Nigeria's crude oil will dry up in 49 years, DPR says
Nigeria has a future without oil to look forward to.
Crude oil accounts for about 90 percent of Nigeria’s foreign exchange earnings and 10 percent of Gross Domestic Product (GDP).
Nigeria has depended heavily on crude oil since it attained independence from the British colonialists in 1960, with billions of dollars in revenue accruing to Africa's most populous nation in that span.
However, the end appears nigh, according to the DPR.
The nation’s crude oil reserves of 37 billion barrels, two percent of which is being produced annually, will be depleted in 49 years, DPR states.
The depletion rate
Punch reports that the reserves, which stood at 37.45 billion barrels in 2014, fell to 37.06 billion barrels in 2015 and 36.74 billion barrels in 2016.
It however rose to 36.97 billion barrels in 2017 and 37 billion barrels in 2018, according to DPR data.
“The nation’s depletion rate and life index are 2.04 per cent and 49.03 years respectively,” the regulator said.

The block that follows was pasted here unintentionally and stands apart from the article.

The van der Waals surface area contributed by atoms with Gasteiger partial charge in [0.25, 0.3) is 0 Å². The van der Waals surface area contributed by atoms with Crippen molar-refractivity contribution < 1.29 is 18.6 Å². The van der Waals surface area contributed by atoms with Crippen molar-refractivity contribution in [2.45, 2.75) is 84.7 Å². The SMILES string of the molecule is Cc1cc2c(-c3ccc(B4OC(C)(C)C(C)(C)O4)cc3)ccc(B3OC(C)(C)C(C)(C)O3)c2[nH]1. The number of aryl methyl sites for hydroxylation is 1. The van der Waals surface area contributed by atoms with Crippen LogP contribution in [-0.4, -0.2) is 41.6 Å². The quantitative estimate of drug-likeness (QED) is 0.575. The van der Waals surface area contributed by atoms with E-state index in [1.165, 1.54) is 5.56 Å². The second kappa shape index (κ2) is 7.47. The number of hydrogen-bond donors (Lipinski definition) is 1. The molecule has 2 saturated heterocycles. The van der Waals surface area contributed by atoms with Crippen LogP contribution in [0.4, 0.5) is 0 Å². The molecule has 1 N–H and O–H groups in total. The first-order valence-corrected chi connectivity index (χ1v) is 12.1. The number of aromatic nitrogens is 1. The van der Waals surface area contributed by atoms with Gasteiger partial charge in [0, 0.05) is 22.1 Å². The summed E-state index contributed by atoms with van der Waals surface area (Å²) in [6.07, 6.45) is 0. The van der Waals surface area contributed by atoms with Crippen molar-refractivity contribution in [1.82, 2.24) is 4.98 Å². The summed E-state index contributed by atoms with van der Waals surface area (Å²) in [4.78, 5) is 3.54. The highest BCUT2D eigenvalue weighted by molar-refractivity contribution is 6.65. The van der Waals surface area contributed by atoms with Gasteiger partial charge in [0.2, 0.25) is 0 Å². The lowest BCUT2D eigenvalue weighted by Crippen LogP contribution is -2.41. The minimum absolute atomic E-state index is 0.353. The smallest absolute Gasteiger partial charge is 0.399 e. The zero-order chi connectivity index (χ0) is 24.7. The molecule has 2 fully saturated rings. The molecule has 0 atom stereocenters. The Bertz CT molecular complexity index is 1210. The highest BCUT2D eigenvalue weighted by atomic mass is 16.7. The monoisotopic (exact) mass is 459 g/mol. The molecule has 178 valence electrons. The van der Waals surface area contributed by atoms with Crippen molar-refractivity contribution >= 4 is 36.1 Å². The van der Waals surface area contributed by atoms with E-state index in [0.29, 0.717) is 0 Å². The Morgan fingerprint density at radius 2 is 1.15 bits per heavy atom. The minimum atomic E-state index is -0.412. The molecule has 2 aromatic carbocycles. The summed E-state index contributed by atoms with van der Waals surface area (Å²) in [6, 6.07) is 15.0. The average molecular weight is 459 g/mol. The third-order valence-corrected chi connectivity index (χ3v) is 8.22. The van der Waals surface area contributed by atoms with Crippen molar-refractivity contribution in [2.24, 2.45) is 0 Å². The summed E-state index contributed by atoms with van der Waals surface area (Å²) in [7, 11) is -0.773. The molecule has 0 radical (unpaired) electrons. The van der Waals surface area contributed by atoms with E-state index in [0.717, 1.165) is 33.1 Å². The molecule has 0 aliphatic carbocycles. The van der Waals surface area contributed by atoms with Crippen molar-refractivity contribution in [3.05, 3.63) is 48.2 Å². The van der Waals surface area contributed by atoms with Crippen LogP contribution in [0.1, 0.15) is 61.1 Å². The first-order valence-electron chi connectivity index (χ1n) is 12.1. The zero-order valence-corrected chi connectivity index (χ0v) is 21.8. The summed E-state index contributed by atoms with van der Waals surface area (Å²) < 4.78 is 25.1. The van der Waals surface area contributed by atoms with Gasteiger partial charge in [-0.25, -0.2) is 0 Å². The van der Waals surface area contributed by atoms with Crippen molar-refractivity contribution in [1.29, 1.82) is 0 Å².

The reserves depletion rate is a measure of 2018 total oil and condensate production divided by the reserves as of January 1, 2019.
The regulator added that, “This indicator gives a bird’s eye on an annual basis, what percentage proportion of the quoted reserves was produced.
“The life index, on the other hand, is a measure of the reserves as of January 1, 2019, divided by the total production in 2018. This parameter highlights how long (in years) quoted reserves volumes will be available for production.”
The DPR said to achieve the government’s aspiration of four million barrels per day production and reserves of 40 billion barrels, “there is a need for corresponding increase in reserves as production increases.
“The life index will fall from a sustainable long-term threshold to a less futuristic and sustainable medium to short-term range.”
Nigeria's Minister of State for Petroleum Resources, Timipre Sylva, said last week that "by 2040, oil and gas will account for only 50 percent of the energy of the world.”
Nigeria has been blighted by endemic corruption and widespread poverty since it commenced oil exploration in commercial quantity in the 1960s.
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